Search Results

Hits 1 to 9 of 9

_id 4f1b
id 4f1b
authors Booth, Peter
year 2009
title Digital Materiality: emergent computational fabrication
source Performative Ecologies in the Built Environment: Sustainability Research Accross Disciplines: 43rd Annual Conference of the Australian and New Zealand Architectural Science Association
summary Fundamentally architecture is a material-based practice that implies that making and the close engagement of materiality is intrinsic to design process. With the rapid uptake of new computational tools and fabrication techniques by the architectural profession there is potential for the connection between architecture and materiality to be diminished. Innovative digital technologies are redefining the relationship between design and construction encoding in the process new ways of thinking about architecture. A new archetype of sustainable architectural process is emerging, often cited as Digital Materialism. Advanced computational processes are moving digital toolsets away from a representational mode towards being integral to the design process. These methods are allowing complex design variables (material, fabrication, environment, etc.) to be interplayed within the design process, allowing an active relationship between performative criteria and design sustainability to be embedded within design methodology.
keywords Digital, Process, Material, Fabrication
series other
type normal paper
email peterbooth@gmail.com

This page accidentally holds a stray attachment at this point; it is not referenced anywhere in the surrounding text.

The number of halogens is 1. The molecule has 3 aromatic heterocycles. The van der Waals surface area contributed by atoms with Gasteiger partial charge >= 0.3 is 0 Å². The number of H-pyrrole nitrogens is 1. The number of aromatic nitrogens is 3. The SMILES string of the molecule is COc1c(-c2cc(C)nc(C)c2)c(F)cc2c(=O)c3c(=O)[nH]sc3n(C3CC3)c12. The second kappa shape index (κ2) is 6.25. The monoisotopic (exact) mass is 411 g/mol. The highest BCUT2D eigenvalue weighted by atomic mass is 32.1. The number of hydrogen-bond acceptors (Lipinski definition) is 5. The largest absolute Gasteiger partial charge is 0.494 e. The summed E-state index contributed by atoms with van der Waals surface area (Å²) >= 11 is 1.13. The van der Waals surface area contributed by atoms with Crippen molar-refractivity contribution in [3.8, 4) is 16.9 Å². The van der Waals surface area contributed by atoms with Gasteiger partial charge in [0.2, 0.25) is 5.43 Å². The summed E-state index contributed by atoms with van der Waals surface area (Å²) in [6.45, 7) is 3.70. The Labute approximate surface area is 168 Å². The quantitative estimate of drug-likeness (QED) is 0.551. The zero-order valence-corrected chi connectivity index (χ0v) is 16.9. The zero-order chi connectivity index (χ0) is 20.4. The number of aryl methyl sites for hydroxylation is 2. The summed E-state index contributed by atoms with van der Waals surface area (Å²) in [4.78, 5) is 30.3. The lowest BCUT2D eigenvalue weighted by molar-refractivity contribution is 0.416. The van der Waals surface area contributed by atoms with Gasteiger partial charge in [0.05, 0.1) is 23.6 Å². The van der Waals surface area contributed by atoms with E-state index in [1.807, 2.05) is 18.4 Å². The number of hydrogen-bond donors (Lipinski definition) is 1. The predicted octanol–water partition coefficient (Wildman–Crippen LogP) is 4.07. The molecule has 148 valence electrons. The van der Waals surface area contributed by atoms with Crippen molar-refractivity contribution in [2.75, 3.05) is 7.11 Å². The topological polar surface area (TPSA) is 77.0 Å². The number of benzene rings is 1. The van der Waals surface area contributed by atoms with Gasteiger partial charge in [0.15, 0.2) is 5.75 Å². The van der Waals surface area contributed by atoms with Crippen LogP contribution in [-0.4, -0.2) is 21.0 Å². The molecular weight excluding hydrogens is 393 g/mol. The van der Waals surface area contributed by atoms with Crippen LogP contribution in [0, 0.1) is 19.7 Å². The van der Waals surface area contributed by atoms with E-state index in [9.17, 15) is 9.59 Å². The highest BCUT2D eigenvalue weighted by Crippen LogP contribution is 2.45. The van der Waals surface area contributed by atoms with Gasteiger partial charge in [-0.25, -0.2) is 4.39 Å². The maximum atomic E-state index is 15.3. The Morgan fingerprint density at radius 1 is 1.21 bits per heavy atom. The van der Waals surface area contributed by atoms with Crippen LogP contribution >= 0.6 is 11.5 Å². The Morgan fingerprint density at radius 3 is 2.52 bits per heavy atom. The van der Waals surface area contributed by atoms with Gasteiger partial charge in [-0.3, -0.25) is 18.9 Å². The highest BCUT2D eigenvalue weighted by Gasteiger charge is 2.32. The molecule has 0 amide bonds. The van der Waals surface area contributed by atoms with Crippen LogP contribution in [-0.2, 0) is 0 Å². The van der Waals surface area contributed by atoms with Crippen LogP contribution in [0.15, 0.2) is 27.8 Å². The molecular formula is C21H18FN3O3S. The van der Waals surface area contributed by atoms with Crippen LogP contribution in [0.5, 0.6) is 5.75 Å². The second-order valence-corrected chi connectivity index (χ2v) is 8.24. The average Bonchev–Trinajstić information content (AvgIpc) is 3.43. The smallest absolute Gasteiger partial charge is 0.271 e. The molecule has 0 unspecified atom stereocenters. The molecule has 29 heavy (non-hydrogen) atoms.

last changed 2010/03/06 01:53

_id 96d8
id 96d8
authors Booth, Peter; Loo, Stephen
year 2009
title Beyond Equilibrium: Sustainable Digital Design
source Sustainable theory/ theorizing sustainability Proceedings from the 5th International Conference of the Association of Architecture Victoria University, New Zealand, 4-5 September 2009
summary Implicit in current understandings of sustainability is the presence of a closed system with the capacity of equilibration. Sustainable practices, including design practices, are therefore assumed to possess a redemptive role: design is deployed (as environmentally sustainable design, etc.) to change habits, develop new technologies and recover marginalized practices in the hope of righting the balance between the environment and human endeavours.

Recent developments in experimental digital design have demonstrated non‐linear and highly complex relations between topological transformations, material change, and the temporal dimension of forces. More importantly, this method of design is bottom‐up, because it does not rely on design solutions presaged by conventions, or restricted by representation, but is emergent within the performance of computational design itself. We argue that digital design processes need to move beyond the flux of determinates and solutions in equilibrium, towards a radically continuous but consistent production, which is in effect, an expression of sustainable pedagogy.